In June, the so-called poo wars kicked in, with pro­test­ers emp­ty­ing fae­ces from por­ta­ble toi­lets at the pro­vin­cial leg­is­la­ture to protest against the de­liv­ery of por­ta­ble rather than fixed flush toi­lets to in­for­mal set­tle­ments.

The dump­ing of hu­man waste con­tin­ued at a num­ber of venues, in­clud­ing Cape Town In­ter­na­tional Air­port, as protests con­tin­ued.

In July the world cel­e­brated Nel­son Man­dela’s birth­day, hold­ing its col­lec­tive breath as the states­man’s health took a se­ri­ous turn for the worse.

The same month, re­ports emerged that farm­worker Flip­pie En­gel­brecht had al­legedly been beaten by a Robert­son farmer in an at­tack that left him blind. As the story unfolded, it ap­peared that some parts may have been fab­ri­cated – but not be­fore the sui­cide of Ri­et­vallei Wine Es­tate’s Johnny Burger, one the men ac­cused of the as­sault.

Art lovers were left shocked when the Cape Town- based world-renowned pho­tog­ra­pher and artist Zwelethu Mthethwa ap­peared in the Cape Town Mag­is­trate’s Court, charged with the mur­der of 23-year-old Nokuphila Ku­mala. It was al­leged that Mthethwa re­peat- edly beat and kicked her in Wood­stock in the early hours of April 14 – and was linked to the crime via video footage.

In late Septem­ber, within hours of the bru­tal at­tack by uniden­ti­fied gun­men at the West­gate Shop­ping Mall in Nairobi, Kenya, Capeto­ni­ans across the spec­trum united in their grief at the news that Cape Town train­ing con­sul­tant James Thomas was among the dead.

Septem­ber also saw the re­lease of for­mer Hard Liv­ings gang leader Rashied Stag­gie on day pa­role from Pollsmoor Prison af­ter serv­ing 11 years of a 15-year sen­tence for kid­nap­ping and or­der­ing the rape of a teenager.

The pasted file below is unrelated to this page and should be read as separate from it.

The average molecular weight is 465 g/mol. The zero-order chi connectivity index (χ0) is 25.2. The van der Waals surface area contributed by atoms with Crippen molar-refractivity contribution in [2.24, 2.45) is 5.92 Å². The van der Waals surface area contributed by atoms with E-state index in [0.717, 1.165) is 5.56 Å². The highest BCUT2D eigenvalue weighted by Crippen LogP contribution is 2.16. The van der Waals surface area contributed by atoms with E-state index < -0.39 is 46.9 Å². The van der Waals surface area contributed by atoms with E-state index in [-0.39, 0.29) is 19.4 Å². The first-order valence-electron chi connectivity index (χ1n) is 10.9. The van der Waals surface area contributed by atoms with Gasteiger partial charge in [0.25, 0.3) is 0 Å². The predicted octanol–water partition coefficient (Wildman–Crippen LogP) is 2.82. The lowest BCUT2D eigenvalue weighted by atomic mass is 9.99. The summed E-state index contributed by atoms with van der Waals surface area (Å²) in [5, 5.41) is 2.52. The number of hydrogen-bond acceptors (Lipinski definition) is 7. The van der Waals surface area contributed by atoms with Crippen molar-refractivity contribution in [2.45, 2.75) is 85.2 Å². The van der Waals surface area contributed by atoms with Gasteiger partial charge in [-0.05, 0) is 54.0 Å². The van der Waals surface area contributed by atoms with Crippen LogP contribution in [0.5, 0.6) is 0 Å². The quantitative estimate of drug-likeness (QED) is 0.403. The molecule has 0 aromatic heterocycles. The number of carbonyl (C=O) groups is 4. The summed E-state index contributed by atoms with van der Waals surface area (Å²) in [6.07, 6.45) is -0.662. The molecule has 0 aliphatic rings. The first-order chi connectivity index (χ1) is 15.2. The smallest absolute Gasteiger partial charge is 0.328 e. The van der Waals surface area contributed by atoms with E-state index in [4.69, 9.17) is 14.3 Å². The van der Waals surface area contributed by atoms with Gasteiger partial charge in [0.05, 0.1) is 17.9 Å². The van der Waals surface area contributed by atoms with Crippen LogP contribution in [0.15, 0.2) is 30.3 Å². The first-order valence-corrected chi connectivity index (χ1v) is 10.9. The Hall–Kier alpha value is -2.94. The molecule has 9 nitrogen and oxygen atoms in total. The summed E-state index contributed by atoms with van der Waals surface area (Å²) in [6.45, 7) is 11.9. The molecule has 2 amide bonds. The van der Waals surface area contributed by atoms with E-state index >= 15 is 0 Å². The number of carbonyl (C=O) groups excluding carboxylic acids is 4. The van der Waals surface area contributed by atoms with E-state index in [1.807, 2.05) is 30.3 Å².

His pa­role was re­voked early this month, but not be­fore he joined the Pa­tri­otic Al­liance, a new po­lit­i­cal party headed by for­mer con­victs Gay­ton McKen­zie and Kenny Kunene.

On Oc­to­ber 29, within days of Anene Booy­sen’s 18th birth­day, Jana Kana was con­victed of her mur­der and rape. Days later, he was handed a dou­ble life sen­tence.

The end of Oc­to­ber saw chaos erupt in Cape Town dur­ing a march by a group call­ing it­self the Cape Town In­for­mal Set­tle­ments group, when break­away groups started loot­ing stalls be­long­ing to in­for­mal traders.

While most Capeto­ni­ans al­ready know they live in one of the best cities in the world, this knowl­edge was rub­ber­stamped when Lonely Planet put Cape Town at num­ber three in its an­nual guide of top des­ti­na­tions, af­ter Paris and Trinidad.

This news came as the city pre­pares for its sta­tus as World De­sign Cap­i­tal 2014 – in a year which prom­ises a feast in de­sign for all.

And how can 2013 not be re­mem­bered as the Grand Pa­rade’s busiest time ever as thou­sands upon thou­sands of Capeto­ni­ans paid trib­ute to Nel­son Man­dela, lay­ing wreaths, at­tend­ing me­mo­rial ser­vices – or just say­ing a silent prayer.


EV­ERY­ONE LOVED YOU: Stella Buck­land was among thou­sands who left flo­ral tributes to Nel­son Man­dela at the Grand Pa­rade.


POINT MADE: The N2 high­way is blocked dur­ing a so-called poo protest.


BE­LIEBER FEVER: Justin Bieber per­formed at the Cape Town Sta­dium.


BRIEFLY FREED: For­mer gang boss Rashied Stag­gie vis­ited his fam­ily in Wood­stock af­ter he was re­leased on pa­role.